+ Each country has its own legal constraints when it comes to disclosure of information (e.g., HIPAA regulations in the United States; non-disclosure of any personal information in Japan). You are required to have releases when taping a respondent (video or audio), but in some countries this is not permitted under certain circumstances.

+ Introduction letters may be required. This is especially critical for B2B and is commonplace in countries like Japan, where protocol is important.

+ Because it's essential that the research team is aligned, clear communication of research objectives is crucial. All research materials—screener, moderator guide, surveys, stimuli—must be reviewed in detail. Typically, I'll conduct a telephone debrief with each moderator so that we can discuss research objectives in detail.

+ Since I always conduct research in my own market first, I will discuss preliminary findings with the in-country teams prior to their interviews. This is not intended to influence their delivery or analysis, but is meant to lend some insight into early themes, patterns in the data and unanticipated responses that may or may not surface within other markets.

+ I will also conduct a debrief with in-country moderators following the first day of research. This ensures that we can course correct as needed and that we are collaborating and sharing ideas throughout the process—regardless of whether I'm present to observe or not.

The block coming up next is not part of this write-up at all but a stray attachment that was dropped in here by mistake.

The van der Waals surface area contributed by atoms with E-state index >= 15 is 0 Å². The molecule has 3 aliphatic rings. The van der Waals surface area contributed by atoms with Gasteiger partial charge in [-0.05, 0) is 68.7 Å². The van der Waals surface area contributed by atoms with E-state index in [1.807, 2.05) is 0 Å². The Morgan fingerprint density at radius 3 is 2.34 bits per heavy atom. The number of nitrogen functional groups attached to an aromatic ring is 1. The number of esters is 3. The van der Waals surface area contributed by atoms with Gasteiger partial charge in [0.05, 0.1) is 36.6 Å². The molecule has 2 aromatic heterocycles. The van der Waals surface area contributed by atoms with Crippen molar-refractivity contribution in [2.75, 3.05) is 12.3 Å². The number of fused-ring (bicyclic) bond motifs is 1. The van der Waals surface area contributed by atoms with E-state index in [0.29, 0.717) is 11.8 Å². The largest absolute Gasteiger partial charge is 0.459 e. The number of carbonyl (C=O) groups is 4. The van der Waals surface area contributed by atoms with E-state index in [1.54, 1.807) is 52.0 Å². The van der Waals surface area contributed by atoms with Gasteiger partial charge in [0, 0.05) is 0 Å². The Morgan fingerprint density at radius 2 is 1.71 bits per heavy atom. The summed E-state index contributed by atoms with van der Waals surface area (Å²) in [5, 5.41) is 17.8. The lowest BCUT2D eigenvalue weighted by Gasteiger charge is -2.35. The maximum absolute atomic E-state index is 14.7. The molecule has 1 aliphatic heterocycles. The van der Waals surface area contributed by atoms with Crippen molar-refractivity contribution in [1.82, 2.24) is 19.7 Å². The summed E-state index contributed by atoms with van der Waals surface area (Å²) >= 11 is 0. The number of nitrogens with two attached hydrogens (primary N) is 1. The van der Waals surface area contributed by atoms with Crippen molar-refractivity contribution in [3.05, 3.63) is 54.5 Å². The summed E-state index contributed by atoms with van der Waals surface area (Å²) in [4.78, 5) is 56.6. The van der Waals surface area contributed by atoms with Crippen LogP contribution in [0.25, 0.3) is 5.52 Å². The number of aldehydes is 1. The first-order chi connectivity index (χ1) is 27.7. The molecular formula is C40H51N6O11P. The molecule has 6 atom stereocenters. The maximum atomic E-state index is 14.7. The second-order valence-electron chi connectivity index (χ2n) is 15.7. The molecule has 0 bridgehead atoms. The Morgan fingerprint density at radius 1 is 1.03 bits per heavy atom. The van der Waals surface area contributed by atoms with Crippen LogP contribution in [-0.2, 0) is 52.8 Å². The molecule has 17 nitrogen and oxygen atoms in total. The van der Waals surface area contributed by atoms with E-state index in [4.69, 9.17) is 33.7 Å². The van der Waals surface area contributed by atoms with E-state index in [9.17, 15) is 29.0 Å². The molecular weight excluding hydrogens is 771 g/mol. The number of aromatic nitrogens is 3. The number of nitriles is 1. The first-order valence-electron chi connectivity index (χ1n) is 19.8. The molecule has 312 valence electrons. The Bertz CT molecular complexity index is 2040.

There isn't a day that goes by when human beings don't surprise me. Their attitudes, opinions and perceptions converge and diverge in fascinating ways. Multicultural research takes that diversity to a whole new level.

To deliver global solutions, we must not only think globally, but we must have the skills, infrastructure and hands-on experience to back it up. While it is exciting, global research can be challenging in equal measure. That said, the combination of clear communication, sound processes and a seasoned global research team can go a long way toward revealing the nuance and mystery that makes global research so fascinating.

View PDF

  1. Lisa, I thoroughly enjoyed reading this article. I learned so much by imagining myself in a foreign country’s culture but in a sense I am.

    Born and bred in Long Island NY but now I’m a transplant in a small rural southeastern town of less than 1500 people, which might I say has been a real shocker, personally and as a budding independent ethnographer working on my first project. The experience has been rewarding because of my own personal biases that were exposed by reflecting on some of my field notes and interviews that did not go very well because of differences in language, even in the same country.


Register now to comment

Read Our Newsletter